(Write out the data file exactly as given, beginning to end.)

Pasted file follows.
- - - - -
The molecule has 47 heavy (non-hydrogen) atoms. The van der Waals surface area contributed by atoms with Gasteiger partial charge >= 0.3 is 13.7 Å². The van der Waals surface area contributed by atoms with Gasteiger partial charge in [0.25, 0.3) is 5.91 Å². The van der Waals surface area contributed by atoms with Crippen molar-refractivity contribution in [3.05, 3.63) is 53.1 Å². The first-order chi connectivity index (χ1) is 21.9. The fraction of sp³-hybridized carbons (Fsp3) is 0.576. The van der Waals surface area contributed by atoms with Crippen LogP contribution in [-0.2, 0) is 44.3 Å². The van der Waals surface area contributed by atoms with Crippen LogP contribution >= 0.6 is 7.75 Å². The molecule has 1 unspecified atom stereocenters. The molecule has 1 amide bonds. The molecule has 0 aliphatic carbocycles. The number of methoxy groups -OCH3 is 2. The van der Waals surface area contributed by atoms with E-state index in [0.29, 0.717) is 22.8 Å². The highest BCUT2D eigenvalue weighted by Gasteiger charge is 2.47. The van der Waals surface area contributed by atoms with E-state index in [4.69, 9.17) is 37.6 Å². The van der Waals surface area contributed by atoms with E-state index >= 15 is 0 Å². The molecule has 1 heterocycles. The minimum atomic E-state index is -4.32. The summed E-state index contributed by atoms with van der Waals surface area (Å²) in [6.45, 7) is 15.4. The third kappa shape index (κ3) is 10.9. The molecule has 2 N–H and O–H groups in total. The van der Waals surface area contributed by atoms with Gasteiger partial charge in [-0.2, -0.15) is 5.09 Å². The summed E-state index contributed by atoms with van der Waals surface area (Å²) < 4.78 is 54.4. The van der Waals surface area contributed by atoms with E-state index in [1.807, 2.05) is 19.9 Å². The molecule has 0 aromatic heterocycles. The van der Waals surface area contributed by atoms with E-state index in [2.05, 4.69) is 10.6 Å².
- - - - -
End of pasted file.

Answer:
The molecule has 47 heavy (non-hydrogen) atoms. The van der Waals surface area contributed by atoms with Gasteiger partial charge >= 0.3 is 13.7 Å². The van der Waals surface area contributed by atoms with Gasteiger partial charge in [0.25, 0.3) is 5.91 Å². The van der Waals surface area contributed by atoms with Crippen molar-refractivity contribution in [3.05, 3.63) is 53.1 Å². The first-order chi connectivity index (χ1) is 21.9. The fraction of sp³-hybridized carbons (Fsp3) is 0.576. The van der Waals surface area contributed by atoms with Crippen LogP contribution in [-0.2, 0) is 44.3 Å². The van der Waals surface area contributed by atoms with Crippen LogP contribution >= 0.6 is 7.75 Å². The molecule has 1 unspecified atom stereocenters. The molecule has 1 amide bonds. The molecule has 0 aliphatic carbocycles. The number of methoxy groups -OCH3 is 2. The van der Waals surface area contributed by atoms with E-state index in [0.29, 0.717) is 22.8 Å². The highest BCUT2D eigenvalue weighted by Gasteiger charge is 2.47. The van der Waals surface area contributed by atoms with E-state index in [4.69, 9.17) is 37.6 Å². The van der Waals surface area contributed by atoms with E-state index >= 15 is 0 Å². The molecule has 1 heterocycles. The minimum atomic E-state index is -4.32. The summed E-state index contributed by atoms with van der Waals surface area (Å²) in [6.45, 7) is 15.4. The third kappa shape index (κ3) is 10.9. The molecule has 2 N–H and O–H groups in total. The van der Waals surface area contributed by atoms with Gasteiger partial charge in [-0.2, -0.15) is 5.09 Å². The summed E-state index contributed by atoms with van der Waals surface area (Å²) < 4.78 is 54.4. The van der Waals surface area contributed by atoms with E-state index in [1.807, 2.05) is 19.9 Å². The molecule has 0 aromatic heterocycles. The van der Waals surface area contributed by atoms with E-state index in [2.05, 4.69) is 10.6 Å².